Sustainable Naloxone Education and Distribution From an Urban Emergency Department
Manteuffel J, Shayya S, Sabagha N, MacDonald N, Griebe K, Doyal M, Hedroug Y, France J, El-Khoury C, and Theoharris T. 317 Sustainable Naloxone Education and Distribution From an Urban Emergency Department. Ann Emerg Med 2019; 74(4):S124-S125.
Ann Emerg Med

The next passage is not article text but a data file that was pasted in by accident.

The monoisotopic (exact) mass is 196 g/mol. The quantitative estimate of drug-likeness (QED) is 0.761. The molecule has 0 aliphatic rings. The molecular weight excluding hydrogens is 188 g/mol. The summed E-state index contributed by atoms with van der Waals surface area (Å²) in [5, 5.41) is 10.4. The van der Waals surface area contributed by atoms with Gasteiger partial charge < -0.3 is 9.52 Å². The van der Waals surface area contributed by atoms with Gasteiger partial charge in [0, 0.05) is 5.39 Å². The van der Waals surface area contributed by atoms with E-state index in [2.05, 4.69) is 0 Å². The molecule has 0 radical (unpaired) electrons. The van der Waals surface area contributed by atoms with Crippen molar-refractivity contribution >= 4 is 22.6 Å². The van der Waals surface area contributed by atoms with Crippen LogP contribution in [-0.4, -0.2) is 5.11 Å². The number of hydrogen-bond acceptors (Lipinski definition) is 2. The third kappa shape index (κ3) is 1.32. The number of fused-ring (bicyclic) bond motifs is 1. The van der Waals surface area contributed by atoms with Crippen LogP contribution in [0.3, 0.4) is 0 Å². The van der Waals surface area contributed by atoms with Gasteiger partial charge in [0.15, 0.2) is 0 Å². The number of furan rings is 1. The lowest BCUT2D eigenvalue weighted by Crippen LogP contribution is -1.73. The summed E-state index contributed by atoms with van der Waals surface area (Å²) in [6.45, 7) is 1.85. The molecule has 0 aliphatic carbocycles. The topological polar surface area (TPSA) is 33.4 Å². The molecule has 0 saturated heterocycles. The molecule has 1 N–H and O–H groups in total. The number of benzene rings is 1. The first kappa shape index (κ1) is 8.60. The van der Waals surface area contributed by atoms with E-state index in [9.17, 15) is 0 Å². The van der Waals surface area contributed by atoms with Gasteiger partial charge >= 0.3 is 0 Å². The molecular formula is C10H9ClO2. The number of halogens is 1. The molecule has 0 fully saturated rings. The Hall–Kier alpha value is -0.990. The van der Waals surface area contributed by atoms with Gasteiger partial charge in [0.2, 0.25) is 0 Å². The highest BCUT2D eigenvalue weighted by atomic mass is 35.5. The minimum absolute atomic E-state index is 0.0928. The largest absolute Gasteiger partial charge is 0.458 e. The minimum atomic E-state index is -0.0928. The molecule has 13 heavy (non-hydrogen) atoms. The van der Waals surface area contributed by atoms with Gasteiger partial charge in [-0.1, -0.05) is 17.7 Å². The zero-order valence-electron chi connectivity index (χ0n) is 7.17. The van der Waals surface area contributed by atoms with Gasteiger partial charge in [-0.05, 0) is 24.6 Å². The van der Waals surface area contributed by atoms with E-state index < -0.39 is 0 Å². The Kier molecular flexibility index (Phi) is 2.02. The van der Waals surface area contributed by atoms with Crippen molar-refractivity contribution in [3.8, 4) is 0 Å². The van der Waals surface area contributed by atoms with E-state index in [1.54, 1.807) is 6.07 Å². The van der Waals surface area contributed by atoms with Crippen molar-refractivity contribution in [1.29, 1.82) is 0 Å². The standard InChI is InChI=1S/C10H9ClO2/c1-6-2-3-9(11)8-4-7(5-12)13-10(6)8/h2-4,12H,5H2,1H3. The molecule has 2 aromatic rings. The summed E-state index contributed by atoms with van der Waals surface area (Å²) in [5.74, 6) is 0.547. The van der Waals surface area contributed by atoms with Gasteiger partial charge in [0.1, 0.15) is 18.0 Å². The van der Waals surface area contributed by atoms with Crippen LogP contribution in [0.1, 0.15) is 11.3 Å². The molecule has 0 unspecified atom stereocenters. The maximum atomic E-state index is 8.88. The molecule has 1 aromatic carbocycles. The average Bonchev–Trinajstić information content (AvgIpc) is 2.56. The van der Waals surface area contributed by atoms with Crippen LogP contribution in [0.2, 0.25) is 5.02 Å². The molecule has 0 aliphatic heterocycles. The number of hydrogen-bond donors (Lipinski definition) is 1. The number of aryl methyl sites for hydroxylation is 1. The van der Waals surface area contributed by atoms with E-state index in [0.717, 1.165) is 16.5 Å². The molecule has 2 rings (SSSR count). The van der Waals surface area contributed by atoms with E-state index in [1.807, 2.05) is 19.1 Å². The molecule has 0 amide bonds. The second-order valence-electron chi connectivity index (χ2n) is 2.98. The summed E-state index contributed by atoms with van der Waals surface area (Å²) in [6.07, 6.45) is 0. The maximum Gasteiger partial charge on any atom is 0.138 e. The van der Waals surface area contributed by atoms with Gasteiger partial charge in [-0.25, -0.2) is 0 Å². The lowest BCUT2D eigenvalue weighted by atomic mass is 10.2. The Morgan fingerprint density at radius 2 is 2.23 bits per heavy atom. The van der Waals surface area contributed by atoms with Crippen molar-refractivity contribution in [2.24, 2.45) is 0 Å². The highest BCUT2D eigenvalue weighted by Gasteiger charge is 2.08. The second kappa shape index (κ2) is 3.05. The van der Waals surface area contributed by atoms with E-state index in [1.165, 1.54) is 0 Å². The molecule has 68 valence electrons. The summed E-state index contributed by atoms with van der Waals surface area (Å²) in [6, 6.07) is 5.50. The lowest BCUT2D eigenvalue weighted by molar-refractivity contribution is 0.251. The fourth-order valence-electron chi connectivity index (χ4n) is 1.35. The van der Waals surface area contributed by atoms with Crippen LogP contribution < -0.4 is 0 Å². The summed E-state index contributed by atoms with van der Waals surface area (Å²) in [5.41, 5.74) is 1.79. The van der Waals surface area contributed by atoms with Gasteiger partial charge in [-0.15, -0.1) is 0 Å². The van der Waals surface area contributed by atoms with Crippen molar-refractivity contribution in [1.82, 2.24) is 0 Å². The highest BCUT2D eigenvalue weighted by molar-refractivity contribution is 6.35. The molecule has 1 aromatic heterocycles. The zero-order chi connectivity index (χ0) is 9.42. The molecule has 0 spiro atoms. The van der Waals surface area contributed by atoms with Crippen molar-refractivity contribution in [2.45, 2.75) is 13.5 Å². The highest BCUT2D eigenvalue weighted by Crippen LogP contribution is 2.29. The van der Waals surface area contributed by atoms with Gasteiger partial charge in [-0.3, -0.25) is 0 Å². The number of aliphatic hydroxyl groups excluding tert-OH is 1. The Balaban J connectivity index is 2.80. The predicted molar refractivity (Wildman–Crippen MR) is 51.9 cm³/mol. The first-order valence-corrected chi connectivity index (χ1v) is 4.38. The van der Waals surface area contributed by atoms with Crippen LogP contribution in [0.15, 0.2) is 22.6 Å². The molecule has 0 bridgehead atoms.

Study Objectives: The opioid epidemic was declared a national emergency in 2017. Naloxone can rapidly reverse fatal overdose and evidence shows reduced mortality when naloxone is available in the community. The optimal naloxone distribution methods are yet to be established. We aim to determine the feasibility and sustainability of instituting a program which provides naloxone in hand to at-risk patients in a high-volume, urban emergency department (ED). Secondary objectives are to describe patient receptiveness to receiving naloxone at ED discharge, medication cost and 30 day follow up. Methods: Our study included a convenience sample of patients who presented to the ED between October 2018 and May 2019 who exhibited improvement in mental status after administration of naloxone, either in the ED or via emergency medical services, and who were anticipated to be discharged home from the ED. Enrollment was limited to the outpatient pharmacy work hours: Monday to Friday 7am to 6pm. Eligible patients were identified by ED personnel and were engaged by the ED naloxone educator 1-2 hours prior to anticipated discharge. Patients were asked if they were interested in receiving the naloxone and the administration instructions. If the patient was agreeable to others receiving education with them, others were invited to participate. If no one was available, teach back occurred to ensure the patient could teach others after discharge. The outpatient pharmacy delivered a 2-dose package of 4mg naloxone nasal spray as prescribed by the ED provider prior to discharge. Uninsured patients had medication cost covered by the ED medical needs fund. The pharmacy provided additional financial assistance for those with copays. The ED naloxone educator provided the naloxone administration education along with an informational packet on community resources and follow-up care. Patients were called in follow-up at least 30 days after the date of visit. Results: A total of 30 patients were approached between October 2018 and May 2019, and 27 (90%) patients were successfully enrolled in the study. The cohort was predominantly African American (75%) with a median age of 54 years and male sex (74%). 24/27 (89%) of patients were insured and 20/24 (83%) insured patients had zero copay for naloxone nasal spray. One of 18 (6%) eligible patients for 30 day follow up was successfully contacted. 4/18 (22%) patients who were agreeable to receive naloxone declined to give contact information for 30-day follow-up. The study was initiated as a 1-month pilot and was continued after ED administration noted minimal interference to ED workflow. Conclusion: Utilization of existing ED systems can allow for a sustainable model of naloxone provision and administration instruction. Most patients in the study had zero copay and were receptive to education. Follow-up in this patient population was relatively unsuccessful. Identifying patients nearing the end of an observation period with an anticipated discharge home can allow for naloxone distribution to cause minimal disruption to workflow in a busy ED. This model of naloxone provision can be sustainable without external funding and provides a method to receive prescribed medications while in the ED. Further studies are needed to demonstrate sustainable naloxone distribution.